MD: There’s been a lot of volatility, inflation, fuel costs spiking up and down, and pretty significant grooves in a number of cost-line edits for businesses, not just airlines but around the world in different industries. Inflation as a whole has been high, but we’re optimistic that it will continue to settle down as we enter into 2023. COVID and a lot of skews in demand, hiring and abnormal patterns that wouldn’t normally be there, but really are a result of two years of economic hibernation, will unwind over time in our view.
FP: What is the biggest lesson you took away from the past year?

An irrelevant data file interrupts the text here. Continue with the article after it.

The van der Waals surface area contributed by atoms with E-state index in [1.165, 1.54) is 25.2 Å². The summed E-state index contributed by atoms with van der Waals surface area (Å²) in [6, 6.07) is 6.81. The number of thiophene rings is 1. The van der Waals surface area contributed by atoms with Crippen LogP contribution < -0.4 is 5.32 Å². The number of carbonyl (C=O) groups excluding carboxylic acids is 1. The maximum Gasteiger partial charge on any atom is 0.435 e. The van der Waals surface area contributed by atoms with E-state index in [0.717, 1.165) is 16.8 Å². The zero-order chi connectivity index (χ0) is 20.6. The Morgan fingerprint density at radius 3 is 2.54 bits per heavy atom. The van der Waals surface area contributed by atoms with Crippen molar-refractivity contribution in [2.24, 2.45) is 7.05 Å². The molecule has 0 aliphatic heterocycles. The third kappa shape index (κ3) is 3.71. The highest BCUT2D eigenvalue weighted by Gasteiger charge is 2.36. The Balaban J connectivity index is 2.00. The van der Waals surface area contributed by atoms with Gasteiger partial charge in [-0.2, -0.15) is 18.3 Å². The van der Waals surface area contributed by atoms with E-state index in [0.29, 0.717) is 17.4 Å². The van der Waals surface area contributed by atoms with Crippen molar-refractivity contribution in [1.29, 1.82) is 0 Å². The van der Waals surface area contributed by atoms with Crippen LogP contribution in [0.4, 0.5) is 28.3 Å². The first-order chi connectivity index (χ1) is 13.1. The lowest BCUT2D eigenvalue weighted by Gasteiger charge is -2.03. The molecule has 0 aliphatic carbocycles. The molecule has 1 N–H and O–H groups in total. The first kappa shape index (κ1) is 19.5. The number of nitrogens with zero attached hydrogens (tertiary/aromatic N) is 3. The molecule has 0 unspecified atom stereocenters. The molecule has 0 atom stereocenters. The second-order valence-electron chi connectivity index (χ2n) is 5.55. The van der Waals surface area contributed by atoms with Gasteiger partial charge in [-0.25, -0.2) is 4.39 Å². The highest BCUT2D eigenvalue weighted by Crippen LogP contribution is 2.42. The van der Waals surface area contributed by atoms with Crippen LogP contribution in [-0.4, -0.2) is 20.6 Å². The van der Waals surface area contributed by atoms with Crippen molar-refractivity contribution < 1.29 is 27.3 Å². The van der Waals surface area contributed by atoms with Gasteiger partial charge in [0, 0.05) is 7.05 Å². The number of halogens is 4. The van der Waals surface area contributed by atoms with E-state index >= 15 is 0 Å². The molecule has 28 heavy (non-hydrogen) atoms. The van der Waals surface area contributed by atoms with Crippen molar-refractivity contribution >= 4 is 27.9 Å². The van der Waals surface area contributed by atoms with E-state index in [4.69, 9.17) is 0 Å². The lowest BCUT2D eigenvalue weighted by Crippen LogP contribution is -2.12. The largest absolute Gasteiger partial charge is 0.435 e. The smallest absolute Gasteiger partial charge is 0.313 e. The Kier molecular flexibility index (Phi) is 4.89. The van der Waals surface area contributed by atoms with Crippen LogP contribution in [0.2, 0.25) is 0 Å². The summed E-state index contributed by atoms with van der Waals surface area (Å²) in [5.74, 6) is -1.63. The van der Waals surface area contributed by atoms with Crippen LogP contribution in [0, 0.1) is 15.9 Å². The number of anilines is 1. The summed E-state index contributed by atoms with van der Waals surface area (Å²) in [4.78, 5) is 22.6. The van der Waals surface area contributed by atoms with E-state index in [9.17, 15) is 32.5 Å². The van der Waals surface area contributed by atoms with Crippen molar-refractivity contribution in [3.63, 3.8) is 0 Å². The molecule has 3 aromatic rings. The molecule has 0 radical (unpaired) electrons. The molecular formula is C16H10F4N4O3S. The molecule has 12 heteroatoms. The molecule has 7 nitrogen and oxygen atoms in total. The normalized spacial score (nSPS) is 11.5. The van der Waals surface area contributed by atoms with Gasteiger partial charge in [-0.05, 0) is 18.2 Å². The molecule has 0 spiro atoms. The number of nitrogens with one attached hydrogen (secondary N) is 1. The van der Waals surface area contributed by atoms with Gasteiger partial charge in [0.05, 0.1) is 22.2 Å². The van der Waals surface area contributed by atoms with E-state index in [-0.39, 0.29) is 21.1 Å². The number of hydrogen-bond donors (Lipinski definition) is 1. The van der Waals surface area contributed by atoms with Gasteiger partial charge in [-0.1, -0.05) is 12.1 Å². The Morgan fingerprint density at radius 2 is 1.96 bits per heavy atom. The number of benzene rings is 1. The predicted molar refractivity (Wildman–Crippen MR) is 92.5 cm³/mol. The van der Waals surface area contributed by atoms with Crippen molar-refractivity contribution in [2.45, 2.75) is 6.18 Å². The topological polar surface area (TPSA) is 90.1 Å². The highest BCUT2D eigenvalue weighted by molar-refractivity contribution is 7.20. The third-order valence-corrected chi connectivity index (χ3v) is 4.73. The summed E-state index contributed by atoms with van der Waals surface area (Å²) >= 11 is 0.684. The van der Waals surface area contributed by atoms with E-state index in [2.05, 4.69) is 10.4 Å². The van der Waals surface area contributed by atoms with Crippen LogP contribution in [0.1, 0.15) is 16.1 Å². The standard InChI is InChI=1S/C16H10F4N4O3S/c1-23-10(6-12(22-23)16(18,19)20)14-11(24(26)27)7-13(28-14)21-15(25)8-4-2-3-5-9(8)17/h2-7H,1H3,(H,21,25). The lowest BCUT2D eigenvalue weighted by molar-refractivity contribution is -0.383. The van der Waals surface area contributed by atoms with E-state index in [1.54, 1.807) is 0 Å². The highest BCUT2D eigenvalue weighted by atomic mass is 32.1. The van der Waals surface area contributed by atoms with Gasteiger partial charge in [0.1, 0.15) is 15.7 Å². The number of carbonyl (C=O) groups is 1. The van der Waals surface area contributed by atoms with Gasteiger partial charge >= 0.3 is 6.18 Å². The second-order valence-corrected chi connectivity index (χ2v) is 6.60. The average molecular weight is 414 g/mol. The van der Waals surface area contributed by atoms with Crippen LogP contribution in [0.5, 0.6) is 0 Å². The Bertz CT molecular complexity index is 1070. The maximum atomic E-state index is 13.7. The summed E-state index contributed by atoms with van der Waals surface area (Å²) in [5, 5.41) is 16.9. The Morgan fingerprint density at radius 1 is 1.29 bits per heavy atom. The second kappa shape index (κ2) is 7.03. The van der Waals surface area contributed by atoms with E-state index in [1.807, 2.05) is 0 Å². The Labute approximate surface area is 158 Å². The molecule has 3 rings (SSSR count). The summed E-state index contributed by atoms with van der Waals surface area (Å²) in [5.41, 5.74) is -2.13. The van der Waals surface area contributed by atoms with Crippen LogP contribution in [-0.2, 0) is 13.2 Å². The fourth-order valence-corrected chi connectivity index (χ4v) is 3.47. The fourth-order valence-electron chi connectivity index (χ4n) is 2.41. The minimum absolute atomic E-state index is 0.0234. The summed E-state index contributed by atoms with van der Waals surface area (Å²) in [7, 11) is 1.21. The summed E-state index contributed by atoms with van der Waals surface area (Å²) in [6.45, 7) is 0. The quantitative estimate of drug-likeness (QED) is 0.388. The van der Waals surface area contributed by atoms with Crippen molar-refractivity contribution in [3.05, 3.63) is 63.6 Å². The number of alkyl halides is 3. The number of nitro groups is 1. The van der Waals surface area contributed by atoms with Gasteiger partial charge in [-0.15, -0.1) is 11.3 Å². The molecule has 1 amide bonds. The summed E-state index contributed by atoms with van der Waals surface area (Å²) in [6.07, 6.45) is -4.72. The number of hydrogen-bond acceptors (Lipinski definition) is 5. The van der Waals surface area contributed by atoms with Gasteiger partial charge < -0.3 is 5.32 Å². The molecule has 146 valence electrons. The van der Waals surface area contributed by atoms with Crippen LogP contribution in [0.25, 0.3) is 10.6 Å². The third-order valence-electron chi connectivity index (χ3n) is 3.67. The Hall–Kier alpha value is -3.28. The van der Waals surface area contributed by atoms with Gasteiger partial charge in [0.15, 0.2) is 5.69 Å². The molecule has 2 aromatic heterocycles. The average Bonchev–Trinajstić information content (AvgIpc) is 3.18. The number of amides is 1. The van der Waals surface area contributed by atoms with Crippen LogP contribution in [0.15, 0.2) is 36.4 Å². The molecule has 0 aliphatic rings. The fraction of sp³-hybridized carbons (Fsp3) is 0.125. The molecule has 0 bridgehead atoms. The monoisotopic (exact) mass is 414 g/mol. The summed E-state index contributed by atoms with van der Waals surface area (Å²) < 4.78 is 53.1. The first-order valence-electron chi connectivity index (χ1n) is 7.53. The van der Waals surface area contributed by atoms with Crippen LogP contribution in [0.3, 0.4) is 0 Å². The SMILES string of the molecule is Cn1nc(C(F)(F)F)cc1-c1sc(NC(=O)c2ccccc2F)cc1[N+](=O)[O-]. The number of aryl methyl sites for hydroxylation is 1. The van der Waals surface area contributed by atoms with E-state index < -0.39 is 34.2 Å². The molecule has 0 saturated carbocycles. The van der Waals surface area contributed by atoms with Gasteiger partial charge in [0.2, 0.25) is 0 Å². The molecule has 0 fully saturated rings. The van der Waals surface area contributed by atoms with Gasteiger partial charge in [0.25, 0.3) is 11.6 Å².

MD: COVID was a difficult time for the airline industry. A lot of team members were personally impacted by layoffs and Porter really strived to communicate very regularly with our team members on the state of the industry, the state of our recovery and our eventual relaunch of service. That really served us well, that constant communication. Team members understood what was happening and what their expectations should be going forward, and that allowed us to retain a lot of our team members who were temporarily laid off during the pandemic. It was a lesson that communication is critical with your team.
FP: Porter recently announced new routes flying out of Toronto’s Pearson airport. What are you hoping to achieve with the expansion?